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Nuclear Medicine Technologist

As a nuclear medicine technologist, you will not only seek out diseases, but you'll also play an integral role in trying to defeat them. From heart disease to cancer, you will be on the front lines in the fight against life-threatening illnesses. Nuclear medicine technologists peer into the cellular function and physiology of a patient, rather than just viewing images of the anatomy.

Radioactive isotopes, known as radionuclides are combined with various pharmaceuticals, which are administered to the patient. The way these substances react will help the physician find problems. As a nuclear medicine tech, you will be using cutting-edge technology, combined with the knowledge you've gained through an education degree program about chemical and anatomical interactions.

Nuclear Medicine Technologist Schools

Browse our nuclear medicine technologist schools offering nuclear medicine, medical laboratory, and special pharmaceutical science programs. You can request information directly from schools in order so you'll better understand the specifics of each program, including curriculum, course schedules, online course availability, prerequisites, and career options that may be available to you upon graduating from a program.


How To Become a Nuclear Medicine Technologist

nuclear medicine tech preparing a pharmaceuticalAccording to the World Nuclear Association, tens of millions of nuclear medicine procedures are performed in the U.S. -- and around the world -- every year. Developed in the 1950s, these procedures are now a medical specialty that is practiced in all major countries. And the field continues to evolve: nuclear medicine equipment, procedures, and the development of new radiopharmaceuticals are under constant refinement.

Becoming a nuclear medicine technologist begins with completing a certificate, associate, or bachelor's degree program through an accredited radiology school. Program topics typically covered include nuclear drug administration, equipment operation, as well as general radiology curriculum.

Nuclear medicine certification requirements vary from state to state, so it is important to find out what your state requirements are. Certification is available from two organizations:

  • The American Registry of Radiologic Technologists (ARRT)
  • The Nuclear Medicine Technology Certification Board (NMTCB)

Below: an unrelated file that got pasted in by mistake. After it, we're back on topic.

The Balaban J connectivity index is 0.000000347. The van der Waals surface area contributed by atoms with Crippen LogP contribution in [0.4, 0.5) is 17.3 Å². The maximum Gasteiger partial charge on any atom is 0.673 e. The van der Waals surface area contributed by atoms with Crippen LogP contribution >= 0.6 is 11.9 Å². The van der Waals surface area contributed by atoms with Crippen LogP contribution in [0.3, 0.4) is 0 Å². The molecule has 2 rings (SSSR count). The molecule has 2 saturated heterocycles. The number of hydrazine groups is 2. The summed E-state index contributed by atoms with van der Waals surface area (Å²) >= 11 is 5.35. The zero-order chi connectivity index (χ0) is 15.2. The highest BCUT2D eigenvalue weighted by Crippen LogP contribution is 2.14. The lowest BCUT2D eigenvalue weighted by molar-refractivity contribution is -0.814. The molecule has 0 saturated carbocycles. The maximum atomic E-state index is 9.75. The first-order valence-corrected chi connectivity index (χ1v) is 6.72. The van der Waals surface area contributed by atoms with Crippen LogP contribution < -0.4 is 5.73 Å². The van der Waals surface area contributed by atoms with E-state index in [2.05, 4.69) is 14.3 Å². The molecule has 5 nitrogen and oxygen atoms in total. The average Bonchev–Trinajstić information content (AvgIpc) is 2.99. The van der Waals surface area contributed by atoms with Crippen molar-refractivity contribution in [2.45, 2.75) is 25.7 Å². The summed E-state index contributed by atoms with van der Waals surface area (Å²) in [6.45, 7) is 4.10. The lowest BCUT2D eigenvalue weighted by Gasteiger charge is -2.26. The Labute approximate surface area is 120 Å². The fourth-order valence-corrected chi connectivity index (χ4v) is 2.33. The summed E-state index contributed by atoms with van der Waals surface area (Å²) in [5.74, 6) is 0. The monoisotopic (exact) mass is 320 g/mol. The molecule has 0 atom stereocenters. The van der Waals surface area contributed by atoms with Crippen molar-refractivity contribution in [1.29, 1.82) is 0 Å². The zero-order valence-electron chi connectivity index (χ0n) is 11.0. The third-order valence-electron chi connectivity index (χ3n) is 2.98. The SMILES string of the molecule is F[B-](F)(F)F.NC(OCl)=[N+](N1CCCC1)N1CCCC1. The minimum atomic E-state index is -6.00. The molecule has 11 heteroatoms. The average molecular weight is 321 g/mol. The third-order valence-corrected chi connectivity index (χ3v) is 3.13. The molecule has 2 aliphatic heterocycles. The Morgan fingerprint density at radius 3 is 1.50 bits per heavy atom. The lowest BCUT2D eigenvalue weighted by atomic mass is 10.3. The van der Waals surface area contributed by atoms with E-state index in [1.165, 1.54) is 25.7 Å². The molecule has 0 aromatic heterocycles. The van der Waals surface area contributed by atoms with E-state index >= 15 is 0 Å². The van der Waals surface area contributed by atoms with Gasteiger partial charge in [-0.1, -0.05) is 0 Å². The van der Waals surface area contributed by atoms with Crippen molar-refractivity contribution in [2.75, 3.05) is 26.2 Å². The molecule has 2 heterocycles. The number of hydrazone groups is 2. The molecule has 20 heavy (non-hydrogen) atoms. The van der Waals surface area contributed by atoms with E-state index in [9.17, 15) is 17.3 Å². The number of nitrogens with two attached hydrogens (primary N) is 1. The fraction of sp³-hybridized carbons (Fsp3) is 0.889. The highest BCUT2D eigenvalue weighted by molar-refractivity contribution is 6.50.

Who Performs Nuclear Medicine Tests?

The physicians who supervise the procedure and interpret the results are a specially trained and certified. The nuclear medicine technologists who perform the scans and procedures are also specially trained and certified, usually through the NMTCB (The Nuclear Medicine Technology Certification Board). The usual route to becoming a nuclear medicine tech is a two-year associate program.

How is Nuclear Medicine Technology Used?

Nuclear medicine can be used in a variety of ways:

  • To identify abnormal lesions deep in the body without exploratory surgery.
  • To determine whether or not organs like the heart, kidneys, and stomach are functioning normally.
  • To evaluate a patient's blood volume, lung function, vitamin absorption and bone density.
  • To detect the smallest bone fracture before it can be seen on x-ray.
  • To find cancers and to determine if they are responding to treatment, and determine if infected bones will heal.
  • To identify sites of seizure (epilepsy), Parkinson's disease, and Alzheimer's.
  • After a heart attack, it can assess the damage to the heart.
  • It can tell physicians how well newly transplanted organs are functioning.

Nuclear medicine is different from an x-ray, a CT scan and ultrasound and MRI. Nuclear medicine can detect the radiation coming from inside a patient's body. All the other procedures expose the patient to radiation from the outside of the body. No other imaging method has the ability to use our body's own functions to determine disease status.


Nuclear Medicine Technologist Job Description

  • Communicate with the patient to prepare them for the procedure.
  • Administer radioactive pharmaceuticals to the patient orally or intravenously.
  • Monitor "gamma cameras," which capture and form images from radiation given off by the pharmaceuticals.
  • Seek out reactions in the body, known as tracers, where the radionuclide chemically binds to the materials in a characteristic manner, which indicates the presence of certain diseases or abnormalities.
  • In some cases, you may work in conjunction with CT or MRI techs to highlight an area of interest in greater depth.
  • Follow strict guidelines for safe dosages and adhering to protocols.
  • Set guidelines for each procedure in order to minimize any possible negative side effects.

Sources:

Radioisotopes in Medicine, World Nuclear Organization, http://world-nuclear.org/information-library/non-power-nuclear-applications/radioisotopes-research/radioisotopes-in-medicine.aspx

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